(Giving health care reform a break for now…)
While progressive activists are meeting at Netroots Nation in Pittsburgh at this moment (the duties of a job and family life do not permit such an endeavor for yours truly, but oh well), Kathryn Jean Lopez at The Corner has been moderating comments concerning the movie The Man Who Shot Liberty Valance by John Ford, in addition to trying to propagate wingnut talking points and narratives that I won’t dignify here (for the uninitiated, here is a pretty good synopsis of the film from Wikipedia).
Lopez addresses women primarily in her post, but I have a thing or two to say also…
In my continuing Claremont Institute–sponsored John Ford/John Wayne movie marathon here in Newport Beach, last night I watched The Man Who Shot Liberty Valance. After The Searchers, this is the second Ford/Wayne movie I’ve ever seen (I grew up in Chelsea, Manhattan; cut me a break!). What terrified me about it — really, about us — is that Jay Marini, who watches it with groups frequently, explaining that young women increasingly like the Jimmy Stewart character, Ransom Stoddard, whereas women used to go for the Wayne character, Tom Doniphon.
God help us.
In a tribute to the Duke earlier this summer, Nicholas Tucker summed the movie up well:
The Man Who Shot Liberty Valance is a story about the death of the American West. John Wayne does more than simply play the title character; he also serves as a clear symbol of the American spirit, and his heroic sacrifice in this film is John Ford’s meditation on the paradox of American individualism.
Wayne plays Tom Doniphon, the only man tough enough to stand up to Liberty Valance, the local thug. It is the arrival of Ransom Stoddard, an idealistic lawyer, that forces Tom to shoot Liberty, and in the process he sacrifices his own happiness, his own way of life, and the woman he loves.
The core of Wayne’s appeal is not his swagger or his charm, but his willingness to act and accept the consequences, even when it means the end of his own way of life. Although we see his character dead, largely forgotten, it is Stoddard’s wife who puts the cactus blossoms on his coffin, an unspoken confession of her own love for him. She speaks for us all. We may be married to the security and safety of Stoddard’s government, but John Ford reminds us that it is the cactus roses of Tom Doniphon that grow in the heart of every American.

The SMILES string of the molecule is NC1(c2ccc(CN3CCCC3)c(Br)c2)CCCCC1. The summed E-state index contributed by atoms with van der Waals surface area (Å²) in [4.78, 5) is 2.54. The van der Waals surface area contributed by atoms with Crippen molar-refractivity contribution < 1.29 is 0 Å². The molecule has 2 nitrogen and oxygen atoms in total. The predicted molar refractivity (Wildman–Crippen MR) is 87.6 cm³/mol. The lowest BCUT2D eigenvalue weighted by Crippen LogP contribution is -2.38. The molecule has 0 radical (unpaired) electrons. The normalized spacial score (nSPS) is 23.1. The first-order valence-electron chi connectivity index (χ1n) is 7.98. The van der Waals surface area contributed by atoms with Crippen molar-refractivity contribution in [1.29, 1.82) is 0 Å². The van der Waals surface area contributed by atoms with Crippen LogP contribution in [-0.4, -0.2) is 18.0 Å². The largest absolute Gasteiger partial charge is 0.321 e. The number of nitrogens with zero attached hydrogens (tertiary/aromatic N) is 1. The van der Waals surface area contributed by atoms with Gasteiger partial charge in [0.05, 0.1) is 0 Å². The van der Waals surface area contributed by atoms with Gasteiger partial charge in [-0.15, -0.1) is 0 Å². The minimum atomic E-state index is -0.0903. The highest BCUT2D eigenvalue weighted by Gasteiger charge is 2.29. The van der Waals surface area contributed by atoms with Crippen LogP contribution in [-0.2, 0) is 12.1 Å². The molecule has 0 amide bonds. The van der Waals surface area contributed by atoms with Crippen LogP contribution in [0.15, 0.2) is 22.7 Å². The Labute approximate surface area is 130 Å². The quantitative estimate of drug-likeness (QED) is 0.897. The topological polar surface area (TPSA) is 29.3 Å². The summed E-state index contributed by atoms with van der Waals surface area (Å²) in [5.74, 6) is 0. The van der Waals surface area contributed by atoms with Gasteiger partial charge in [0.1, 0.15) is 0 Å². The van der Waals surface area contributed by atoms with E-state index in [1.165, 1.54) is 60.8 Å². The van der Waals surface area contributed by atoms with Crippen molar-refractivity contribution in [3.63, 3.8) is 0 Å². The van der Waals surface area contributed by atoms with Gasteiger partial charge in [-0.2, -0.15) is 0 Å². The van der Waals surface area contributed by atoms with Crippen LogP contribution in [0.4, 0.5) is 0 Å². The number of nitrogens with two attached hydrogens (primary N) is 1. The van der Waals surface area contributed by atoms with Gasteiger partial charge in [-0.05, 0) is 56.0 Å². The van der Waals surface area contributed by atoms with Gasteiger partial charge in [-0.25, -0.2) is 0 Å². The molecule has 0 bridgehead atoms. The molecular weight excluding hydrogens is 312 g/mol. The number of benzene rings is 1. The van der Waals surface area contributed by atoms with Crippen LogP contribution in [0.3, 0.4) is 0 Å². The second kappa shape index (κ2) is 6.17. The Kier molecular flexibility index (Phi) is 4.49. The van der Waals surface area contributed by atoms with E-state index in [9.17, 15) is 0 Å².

(Lopez again) Corner ladies, tell me all hope is not lost.
I’m sure it will not surprise you in the least that I related more to the Stoddard character in the movie, who represents idealism and sacrifice (I believe) more than the Tom Doniphon character (though he undoubtedly does also – and I think it speaks volumes to wingnut insecurity generally that the fact that the sympathies of many women resting with the James Stewart character is a problem for Lopez; he is pictured above with Vera Miles).
After all, it is the Stoddard character who is continually beaten up and abused by Liberty Valance (played by Lee Marvin, one of many iconic performances in the film), though he perseveres, even building a school house to teach the town’s children (and Hallie, played by Miles, who was Doniphon’s girlfriend until Stewart showed up). As it turns out, it is her pleading that ends up motivating Doniphon to defend Stoddard in the gun fight (Doniphon, of course, is the one who kills Valance, though Stoddard is alleged to be the hero, and that’s how the legend emerges).
But as usual, in the “all or nothing” world view of most conservatives I’ve encountered in my life, it is Doniphon who is strong and Stoddard who is weak, and there is no gray area. Although, had Doniphon not interceded on Stoddard’s behalf and Stoddard had been killed by Valance, another “tenderfoot,” as Doniphon called Stoddard, surely would have come along and ultimately ended up winning over the town and advancing his political fortunes (with Doniphon acting a bit like Bogie in Casablanca by sacrificing for the girl he loves on behalf of a “greater good”…in real life, though, the politics of John Wayne and lefty Humphrey Bogart could not have been less alike).
I just wanted to chime in here and say some words in defense of the Stewart/Stoddard character in the movie, as long as Lopez had apparently taken such an affront to the sympathies of her “sisters” now residing with the emoting eschewer of violence as opposed to the strong, sturdy “man of action” (though in real life, Stewart was a hero of World War II and Wayne did not see combat, a fact for which Wayne was apparently persecuted to no end by Ford).
So that’s my movie critique for the day (and given Lopez’s attitude about Stewart in Valance, I can only imagine what she thought of him in Vertigo).